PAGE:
Professor Caroline Homer AO in Papua New Guinea
I am honoured to be the first recipient of the Alastair Lucas Prize. I am also immensely grateful for the opportunity this creates for us to do such important work saving the lives of mothers and babies in Papua New Guinea (PNG) without delay.
It can be difficult to attract the funding necessary to do research that is about improving quality care at the bedside. Working in partnership with PNG colleagues, gathering data and using it to advise others about improving the way care is delivered is challenging - it takes time to do, and it’s often messy, not a neat and tidy study.
Added to that, as I’m new at Burnet, it could take a year or two for me to go through the process of making applications to funding bodies and achieve the funding to get started on this work.
Quite simply, this is a delay we can’t afford.
There is no time to waste. Women and their babies are dying in a country just hours north of Australia. To do nothing now except write grant applications will mean lives will be lost.
And it is here, I think, that the Alastair Lucas Prize has been of the greatest benefit, for it has allowed me to walk through the door and get to work immediately.
My focus at Burnet is the next phase of the Healthy Mothers, Healthy Babies (HMHB) project in PNG, in which we look at the quality of care given to women in pregnancy, during labour and birth, and to their babies.
There is a major issue in PNG around the quality of care provided to women. There are often not enough midwives to provide the care and many facilities lack basic amenities which we all take for granted, for example, limited to no access to medicines, no sheets on the beds.
Women often choose not to go to health facilities for care, especially if they think the care they will get is not of high quality. That is the same of all people, I think. If you don’t think you’re going to get quality of care, why would you go?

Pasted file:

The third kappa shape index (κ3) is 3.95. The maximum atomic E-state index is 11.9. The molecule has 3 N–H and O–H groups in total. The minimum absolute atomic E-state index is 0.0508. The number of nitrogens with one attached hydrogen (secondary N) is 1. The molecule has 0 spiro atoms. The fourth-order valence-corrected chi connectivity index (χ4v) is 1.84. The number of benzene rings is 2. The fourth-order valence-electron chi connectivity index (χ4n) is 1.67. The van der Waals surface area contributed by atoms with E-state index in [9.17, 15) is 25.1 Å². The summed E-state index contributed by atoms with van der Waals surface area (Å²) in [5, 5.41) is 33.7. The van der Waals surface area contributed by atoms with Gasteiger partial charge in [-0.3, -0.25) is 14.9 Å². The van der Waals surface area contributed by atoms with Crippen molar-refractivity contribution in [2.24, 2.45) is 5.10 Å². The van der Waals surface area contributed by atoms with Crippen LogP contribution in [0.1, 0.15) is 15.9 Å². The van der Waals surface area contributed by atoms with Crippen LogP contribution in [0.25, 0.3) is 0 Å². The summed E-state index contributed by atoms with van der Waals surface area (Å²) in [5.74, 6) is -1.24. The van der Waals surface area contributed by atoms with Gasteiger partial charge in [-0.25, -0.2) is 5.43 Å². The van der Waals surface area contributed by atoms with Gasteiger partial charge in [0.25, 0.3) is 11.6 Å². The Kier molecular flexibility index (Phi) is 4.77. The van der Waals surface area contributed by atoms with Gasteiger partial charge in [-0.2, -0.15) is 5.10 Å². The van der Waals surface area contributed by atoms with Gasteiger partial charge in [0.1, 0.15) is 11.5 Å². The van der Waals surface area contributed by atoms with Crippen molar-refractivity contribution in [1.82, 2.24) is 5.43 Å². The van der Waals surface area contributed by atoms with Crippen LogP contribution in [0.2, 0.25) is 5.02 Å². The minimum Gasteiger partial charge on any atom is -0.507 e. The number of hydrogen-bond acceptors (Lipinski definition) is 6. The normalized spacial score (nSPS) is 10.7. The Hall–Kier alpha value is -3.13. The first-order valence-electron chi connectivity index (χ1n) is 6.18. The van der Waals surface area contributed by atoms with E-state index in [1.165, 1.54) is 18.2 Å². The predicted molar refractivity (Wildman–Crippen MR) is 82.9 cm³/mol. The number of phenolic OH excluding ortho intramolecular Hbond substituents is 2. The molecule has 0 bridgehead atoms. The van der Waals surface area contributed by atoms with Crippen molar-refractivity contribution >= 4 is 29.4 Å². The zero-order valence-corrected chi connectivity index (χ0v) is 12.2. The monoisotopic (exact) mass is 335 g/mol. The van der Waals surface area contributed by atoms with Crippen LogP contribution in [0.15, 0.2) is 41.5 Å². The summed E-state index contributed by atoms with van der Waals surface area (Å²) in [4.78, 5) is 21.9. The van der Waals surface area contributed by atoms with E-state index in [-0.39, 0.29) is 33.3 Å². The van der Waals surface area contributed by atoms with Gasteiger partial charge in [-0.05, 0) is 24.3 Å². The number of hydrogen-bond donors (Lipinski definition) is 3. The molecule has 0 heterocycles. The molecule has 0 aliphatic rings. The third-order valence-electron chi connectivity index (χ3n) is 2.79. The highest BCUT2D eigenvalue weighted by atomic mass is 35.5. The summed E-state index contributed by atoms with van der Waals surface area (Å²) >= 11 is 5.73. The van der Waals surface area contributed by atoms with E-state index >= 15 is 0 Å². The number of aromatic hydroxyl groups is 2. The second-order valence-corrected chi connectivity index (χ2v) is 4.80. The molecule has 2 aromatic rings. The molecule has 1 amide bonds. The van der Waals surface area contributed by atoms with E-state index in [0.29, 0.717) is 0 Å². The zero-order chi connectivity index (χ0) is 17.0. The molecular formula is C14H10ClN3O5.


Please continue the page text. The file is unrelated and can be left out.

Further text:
The first part of this phase of the project is gathering information with our colleagues at the PNG Institute for Medical Research, the University of PNG, the provincial health authority and other partners.
We are currently exploring what ‘quality of care’ actually means to various stakeholders. What does it mean to hospitals? What does it mean to mothers and health staff? Then we can work out what to do next – what to work on to improve quality care that all women want to access.
We have to understand what all parties involved need before we approach change. This is not about us coming in and fixing a problem, this is about us working out what the problem is, what the people in PNG need, and then working closely with doctors, midwives and communities to build capacity.
This is about us helping the people of PNG save the lives of their own.
We can’t afford to waste time when it comes to lives. And with the Alastair Lucas Prize, we haven’t had to pause for a moment.
Lives will be saved because of this prize, not just through our current work with HMHB, but through the work of other recipients in the future.
I know you will see the enormous benefits of investing in a prize such as this, helping secure Burnet’s work to save lives now and far into the future.